OAKLAND -- Rehabbing A's closer Sean Doolittle is encouraged by his progress from a left shoulder injury, but he is still expected to miss the start of the 2015 season.
The southpaw, diagnosed with a slight rotator cuff tear last month, received a platelet-rich plasma (PRP) injection to alleviate inflammation and irritation, and Doolittle told reporters at FanFest on Sunday, "I feel a lot better now than I did."
Doolittle has entered the beginning stages of a strengthening program, doing several range-of-motion stretches as he prepares to throw again. There's no timetable on when that will happen, or when he'll be ready to step on the mound in a regular season game.
"Everything so far has gone really smoothly," Doolittle said. "We're optimistic, but we haven't set a timetable because, based on what the doctors and trainers have said, every issue is kind of different. With PRP, it's all about how your body reacts to it."
In the meantime, all eyes will be on his potential temporary replacement. Tyler Clippard, Eric O'Flaherty and Ryan Cook are the obvious candidates, and manager Bob Melvin said he'll let the competition play out in Spring Training.
"There's a good chance Sean will miss the early part of the season, but boy, we have some depth down there," Melvin said. "You look at the moves we made, depth has been important for us the last few years, and now when you have a guy like Sean that is going to miss some time, to have a Clippard, have an O'Flaherty, have a Cook, a bunch of guys that have done that before, we're in a pretty good spot to not have to rush Sean."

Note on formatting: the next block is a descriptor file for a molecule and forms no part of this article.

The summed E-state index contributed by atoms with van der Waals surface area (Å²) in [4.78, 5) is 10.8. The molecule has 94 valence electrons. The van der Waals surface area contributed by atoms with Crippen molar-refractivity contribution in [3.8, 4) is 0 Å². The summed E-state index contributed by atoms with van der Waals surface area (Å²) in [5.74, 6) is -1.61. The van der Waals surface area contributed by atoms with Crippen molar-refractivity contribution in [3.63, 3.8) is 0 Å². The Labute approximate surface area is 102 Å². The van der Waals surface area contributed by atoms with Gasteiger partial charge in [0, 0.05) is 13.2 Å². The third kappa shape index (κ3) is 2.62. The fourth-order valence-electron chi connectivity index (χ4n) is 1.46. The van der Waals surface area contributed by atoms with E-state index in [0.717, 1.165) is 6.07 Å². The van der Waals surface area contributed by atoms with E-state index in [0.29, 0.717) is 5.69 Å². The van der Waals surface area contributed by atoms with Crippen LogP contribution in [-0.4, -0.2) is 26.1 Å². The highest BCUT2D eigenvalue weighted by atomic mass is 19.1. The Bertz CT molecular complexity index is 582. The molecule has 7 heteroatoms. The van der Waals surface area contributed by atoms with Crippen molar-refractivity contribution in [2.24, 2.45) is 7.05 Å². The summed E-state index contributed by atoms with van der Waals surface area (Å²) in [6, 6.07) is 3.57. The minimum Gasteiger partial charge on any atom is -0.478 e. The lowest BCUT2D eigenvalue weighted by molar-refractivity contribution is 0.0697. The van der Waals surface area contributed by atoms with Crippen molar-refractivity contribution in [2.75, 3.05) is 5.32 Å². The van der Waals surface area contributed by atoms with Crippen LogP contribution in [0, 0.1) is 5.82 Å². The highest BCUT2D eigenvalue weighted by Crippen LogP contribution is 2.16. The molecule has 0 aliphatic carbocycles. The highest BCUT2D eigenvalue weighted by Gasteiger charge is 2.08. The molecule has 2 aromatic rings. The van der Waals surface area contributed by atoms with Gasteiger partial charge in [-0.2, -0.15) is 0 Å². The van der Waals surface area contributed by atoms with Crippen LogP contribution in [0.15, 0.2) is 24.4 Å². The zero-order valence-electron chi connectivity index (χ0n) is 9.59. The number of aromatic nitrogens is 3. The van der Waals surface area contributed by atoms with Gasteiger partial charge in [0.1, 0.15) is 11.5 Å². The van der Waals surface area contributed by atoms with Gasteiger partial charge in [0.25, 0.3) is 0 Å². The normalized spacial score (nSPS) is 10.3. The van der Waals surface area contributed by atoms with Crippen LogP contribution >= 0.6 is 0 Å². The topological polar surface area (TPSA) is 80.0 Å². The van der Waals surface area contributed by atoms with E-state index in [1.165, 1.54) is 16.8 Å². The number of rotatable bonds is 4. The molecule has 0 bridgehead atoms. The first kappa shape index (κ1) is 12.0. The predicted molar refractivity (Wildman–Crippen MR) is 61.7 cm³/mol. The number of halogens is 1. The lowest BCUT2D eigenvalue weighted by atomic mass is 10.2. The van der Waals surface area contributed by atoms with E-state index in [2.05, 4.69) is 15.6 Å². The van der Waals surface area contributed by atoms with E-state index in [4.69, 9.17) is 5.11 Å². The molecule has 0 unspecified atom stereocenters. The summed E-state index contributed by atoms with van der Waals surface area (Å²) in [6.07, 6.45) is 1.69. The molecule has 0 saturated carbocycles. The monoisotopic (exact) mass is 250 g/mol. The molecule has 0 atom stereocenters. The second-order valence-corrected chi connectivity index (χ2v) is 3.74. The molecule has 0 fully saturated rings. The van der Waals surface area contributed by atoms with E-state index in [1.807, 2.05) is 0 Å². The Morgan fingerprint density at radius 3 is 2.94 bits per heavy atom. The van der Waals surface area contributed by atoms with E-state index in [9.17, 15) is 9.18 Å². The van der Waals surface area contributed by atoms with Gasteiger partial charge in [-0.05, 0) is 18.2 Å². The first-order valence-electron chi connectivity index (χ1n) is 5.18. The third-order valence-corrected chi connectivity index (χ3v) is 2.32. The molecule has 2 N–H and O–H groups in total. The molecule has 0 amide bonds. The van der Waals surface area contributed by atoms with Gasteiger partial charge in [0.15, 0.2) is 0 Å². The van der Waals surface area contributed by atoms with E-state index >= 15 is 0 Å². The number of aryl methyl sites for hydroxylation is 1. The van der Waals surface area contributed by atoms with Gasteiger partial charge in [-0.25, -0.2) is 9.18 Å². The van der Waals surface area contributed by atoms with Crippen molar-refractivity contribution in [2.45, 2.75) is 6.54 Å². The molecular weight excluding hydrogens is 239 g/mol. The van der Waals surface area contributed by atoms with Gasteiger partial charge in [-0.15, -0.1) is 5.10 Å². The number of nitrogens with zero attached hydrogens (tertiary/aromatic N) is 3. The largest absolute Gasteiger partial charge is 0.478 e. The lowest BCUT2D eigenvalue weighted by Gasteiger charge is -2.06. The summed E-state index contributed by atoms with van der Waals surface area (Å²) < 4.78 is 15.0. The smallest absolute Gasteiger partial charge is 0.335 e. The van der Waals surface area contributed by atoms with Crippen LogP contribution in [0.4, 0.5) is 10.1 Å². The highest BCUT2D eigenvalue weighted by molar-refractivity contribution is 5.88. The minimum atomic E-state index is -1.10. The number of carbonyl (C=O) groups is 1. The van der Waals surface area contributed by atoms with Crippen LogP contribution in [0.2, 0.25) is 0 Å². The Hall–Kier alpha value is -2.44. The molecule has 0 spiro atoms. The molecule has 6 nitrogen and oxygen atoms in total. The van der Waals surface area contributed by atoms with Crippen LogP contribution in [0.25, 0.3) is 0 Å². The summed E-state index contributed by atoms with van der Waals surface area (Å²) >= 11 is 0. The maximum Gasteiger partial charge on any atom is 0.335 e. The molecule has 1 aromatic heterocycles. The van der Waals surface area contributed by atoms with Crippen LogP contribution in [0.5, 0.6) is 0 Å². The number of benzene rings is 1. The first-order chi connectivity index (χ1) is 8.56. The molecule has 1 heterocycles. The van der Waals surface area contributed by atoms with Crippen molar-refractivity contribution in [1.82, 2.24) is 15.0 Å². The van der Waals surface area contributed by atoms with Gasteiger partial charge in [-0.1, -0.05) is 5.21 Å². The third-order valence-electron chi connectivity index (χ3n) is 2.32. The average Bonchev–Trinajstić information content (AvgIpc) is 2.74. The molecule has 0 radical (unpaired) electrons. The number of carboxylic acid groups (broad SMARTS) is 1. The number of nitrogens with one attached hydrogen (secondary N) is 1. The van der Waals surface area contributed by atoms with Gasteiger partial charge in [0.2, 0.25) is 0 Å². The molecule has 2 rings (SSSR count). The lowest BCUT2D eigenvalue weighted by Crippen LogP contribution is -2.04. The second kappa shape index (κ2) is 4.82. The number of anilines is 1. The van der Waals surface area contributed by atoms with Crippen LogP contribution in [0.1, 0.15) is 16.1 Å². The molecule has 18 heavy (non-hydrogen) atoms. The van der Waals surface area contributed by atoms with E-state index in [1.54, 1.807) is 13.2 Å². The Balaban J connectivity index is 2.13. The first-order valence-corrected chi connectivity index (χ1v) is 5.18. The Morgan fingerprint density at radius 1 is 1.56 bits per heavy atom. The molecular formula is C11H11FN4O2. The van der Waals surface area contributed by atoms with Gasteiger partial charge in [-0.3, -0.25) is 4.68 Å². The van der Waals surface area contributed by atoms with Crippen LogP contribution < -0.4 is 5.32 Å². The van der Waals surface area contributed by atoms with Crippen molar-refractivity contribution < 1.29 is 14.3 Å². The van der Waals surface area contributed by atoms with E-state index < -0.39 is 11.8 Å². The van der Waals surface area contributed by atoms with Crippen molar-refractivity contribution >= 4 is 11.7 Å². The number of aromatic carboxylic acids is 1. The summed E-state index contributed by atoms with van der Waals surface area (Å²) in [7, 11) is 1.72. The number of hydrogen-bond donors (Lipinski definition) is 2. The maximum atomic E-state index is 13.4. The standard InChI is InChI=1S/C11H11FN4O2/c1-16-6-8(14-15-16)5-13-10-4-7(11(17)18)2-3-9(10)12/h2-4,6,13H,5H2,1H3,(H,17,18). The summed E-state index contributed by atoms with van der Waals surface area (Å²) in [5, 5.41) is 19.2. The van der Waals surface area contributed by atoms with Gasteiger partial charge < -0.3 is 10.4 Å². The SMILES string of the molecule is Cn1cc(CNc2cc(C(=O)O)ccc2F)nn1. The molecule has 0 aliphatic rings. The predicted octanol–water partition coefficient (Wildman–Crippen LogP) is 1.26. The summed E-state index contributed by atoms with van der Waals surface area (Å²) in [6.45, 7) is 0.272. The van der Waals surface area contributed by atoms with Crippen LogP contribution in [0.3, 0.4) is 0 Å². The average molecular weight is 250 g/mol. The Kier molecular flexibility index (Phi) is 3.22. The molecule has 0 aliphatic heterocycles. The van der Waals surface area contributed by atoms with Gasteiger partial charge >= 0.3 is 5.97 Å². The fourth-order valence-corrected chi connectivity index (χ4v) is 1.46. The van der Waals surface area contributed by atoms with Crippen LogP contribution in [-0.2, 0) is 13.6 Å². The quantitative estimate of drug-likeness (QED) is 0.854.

"We've got options," Doolittle added. "There's a ton of depth there, just like there was last year. Obviously the addition of Clippard is going to be huge. He brings quite an impressive track record. We're all really excited about bringing him on board. You look at the guys we're bringing back, too, there's plenty of depth, as much as it hurts to say I might not be missed as much as I thought I was going to be."
Doolittle said he never experienced pain in the shoulder last season, though he was told by doctors and trainers that the anti-inflammatory medicines he utilized for a late-season oblique strain could've potentially masked an issue with his shoulder.
"I start throwing right after New Years, just like normal, and I can't get the ball 90 feet," Doolittle said. "After three or four times of that, it's not just knocking the rust off. Something else is there. That was the really frustrating part.
"It's always scary going through the process of an MRI, because you never know what they're going to find, but it was a big relief that the doctors felt very optimistic and very confident about being able to treat it without surgery."
Jane Lee is a reporter for MLB.com. This story was not subject to the approval of Major League Baseball or its clubs.